From its humble beginnings as a quaint village port known for its fragrant incense trees during the Ming Dynasty, today Hong Kong is one of the world’s most remarkable metropolises and embodies a fascinating amalgamation of Chinese culture and British convenience. Although commonly referred to as a place where ‘East meets West’, Hong Kong is far more that just a combination of different cultures. Instead, it is a genuine melting pot where influences from around the world have merged together to create an identity wholly distinctive in itself. From the traditional markets in Tung Choi and the luxury skyscrapers in Central, to the beaches of Repulse Bay and the lush mountains of Lantau, the city bestows its visitors with endless experiences to really sink their teeth into Hong Kong life. With so much on offer, it’s hard to know where to begin when it comes to exploring Hong Kong but our guide is a good place to start. Discover the best places to stay, eat and see during your stay in this buzzing city.
Once notorious for its red light district, Wan Chai is fast becoming one of the coolest districts in Hong Kong and is home to some of the city’s best bars and restaurants. Nestled in the centre of this neighbourhood is The Fleming, a stylish boutique hotel where you can really immerse yourself in the Hong Kong high-life. Like stepping back in time, the nostalgic yet contemporary design of the hotel and its 66 rooms is inspired by the city’s iconic cross-harbour Star Ferry, a refreshing change from the minimalist approach that dominates the luxury hotel scene here. A copy of the Luxe City Guide curated by the hotel itself is in every room and for those looking for more insider intel, the friendly ‘guest relation officers’ are always on hand with recommendations and advice.
The Upper House: A luxury contemporary hotel designed by famed architect Andre Fu. The hotel is also home to world-renowned restaurant Café Gray Deluxe.
House 1881: Located in the heart of Tsim She Tsui, House 1881 is situated in an iconic building that was formerly the Marine Police Headquarters.
Little Tai Hang: An enchanting and homey boutique hotel nestled in the quiet but cool neighborhood of Tai Hang.
The Murray: A sleek and refined contemporary hotel located on the iconic Cotton Tree drive.
Enter a world of opulence at Mott 32, an iconic restaurant in Central named after the address of the first Chinese convenience store that opened in New York in the early 1850s. A celebration of contemporary Hong Kong culture and cuisine, the restaurant is known for its innovative cooking techniques used to create a menu of Cantonese dishes as traditional as they are exciting. A star-studded institution, the restaurant has been awarded a plethora of awards for both its food and interior design. The restaurant is dark and ambient with thoughtful touches that seek to hint to the story of Hong Kong’s history and culture. With many restaurants in the city struggling to find the balance between style and substance, this restaurant pulls them together in effortless harmony.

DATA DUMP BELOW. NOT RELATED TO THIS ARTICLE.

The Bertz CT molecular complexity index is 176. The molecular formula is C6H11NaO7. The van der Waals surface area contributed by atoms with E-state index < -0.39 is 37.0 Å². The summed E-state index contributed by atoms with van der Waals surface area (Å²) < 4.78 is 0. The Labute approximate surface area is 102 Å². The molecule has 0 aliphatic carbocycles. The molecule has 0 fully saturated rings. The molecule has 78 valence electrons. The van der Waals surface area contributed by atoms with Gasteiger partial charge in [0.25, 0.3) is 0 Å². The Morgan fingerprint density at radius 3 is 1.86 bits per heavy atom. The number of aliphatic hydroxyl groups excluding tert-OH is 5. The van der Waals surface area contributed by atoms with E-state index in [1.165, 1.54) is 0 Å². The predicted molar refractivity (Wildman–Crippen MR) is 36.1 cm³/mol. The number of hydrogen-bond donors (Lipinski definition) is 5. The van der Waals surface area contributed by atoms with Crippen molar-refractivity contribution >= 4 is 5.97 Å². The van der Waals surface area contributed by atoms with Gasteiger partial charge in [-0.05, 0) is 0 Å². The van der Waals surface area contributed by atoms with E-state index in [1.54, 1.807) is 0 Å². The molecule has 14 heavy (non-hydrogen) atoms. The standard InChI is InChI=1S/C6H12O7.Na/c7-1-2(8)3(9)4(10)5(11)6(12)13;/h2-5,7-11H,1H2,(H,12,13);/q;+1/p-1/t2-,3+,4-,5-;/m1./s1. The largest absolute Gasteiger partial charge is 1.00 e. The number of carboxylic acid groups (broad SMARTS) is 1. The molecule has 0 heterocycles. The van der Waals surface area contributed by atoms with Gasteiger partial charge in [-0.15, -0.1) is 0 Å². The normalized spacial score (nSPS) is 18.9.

Jimmy’s Kitchen: Founded in 1928, this stylish wood-panelled restaurant is part of Hong Kong’s history. It specialises in hearty British colonial cuisine and has welcomed the likes of Cary Grant and John Wayne.
Duddell’s: The place to come for dim sum served in a stylish setting, this restaurant offers classic Cantonese dishes including crispy Peking duck.
Samsen: A casual no-frills eatery in Wan Chai serving tasty Thai street food.
Belon: An elegant yet relaxed French Michelin-starred restaurant serving bistro cuisine using high-quality local ingredients.
While Hong Kong is without a doubt a top destination for visitors looking for high-end designer boutiques, you’d be missing out on a huge part of the city’s magic if you didn’t spend a day or two exploring its many quirky traditional markets. A great place to start is Antique Street and Cat Street. Although both popular spots for tourists seeking unique knick-knacks and historical memorabilia, this area has by no means lost its sense of intrigue. While you must be wary of those vendors trying to sell knock-offs, if you know what you’re looking for (and are prepared to put your bargaining skills to the test), these streets are the ideal spots to go treasure hunting and find unique gifts and souvenirs to bring back home.
Star Street Precinct: A bustling precinct in Wan Chai famed for its design-focused lifestyle stores.
Nlostnfound : A quirky vintage store selling Chinese antiques and curiosities.
Eclectic Cool : A design-centred lifestyle and homewares store in Wan Chai.
Hike Ma On Shan: Also known as ‘Horse Saddle Mountain’, hike up to this peak for incredible views of the city and Tolo Harbour beneath you.
Hike Pat Sin Leng (The Ridge of Eight Immortals): A physically challenging hike rewarding those who embark on it with outstandingly beautiful views.
Lau Fau Shan: An area of the New Territories where you can explore local food markets, waterfront seafood stalls and watch the sunset from the seaside.
For some more insider knowledge into the best places to dine in this city, check out Iron Chef, Judy Joo's Top Hong Kong Restaurants.
If you're interested in booking a trip to any of these destinations, get in touch with our team of regional specialists who will be able to curate, tailor and book a bespoke itinerary exactly to your preferences.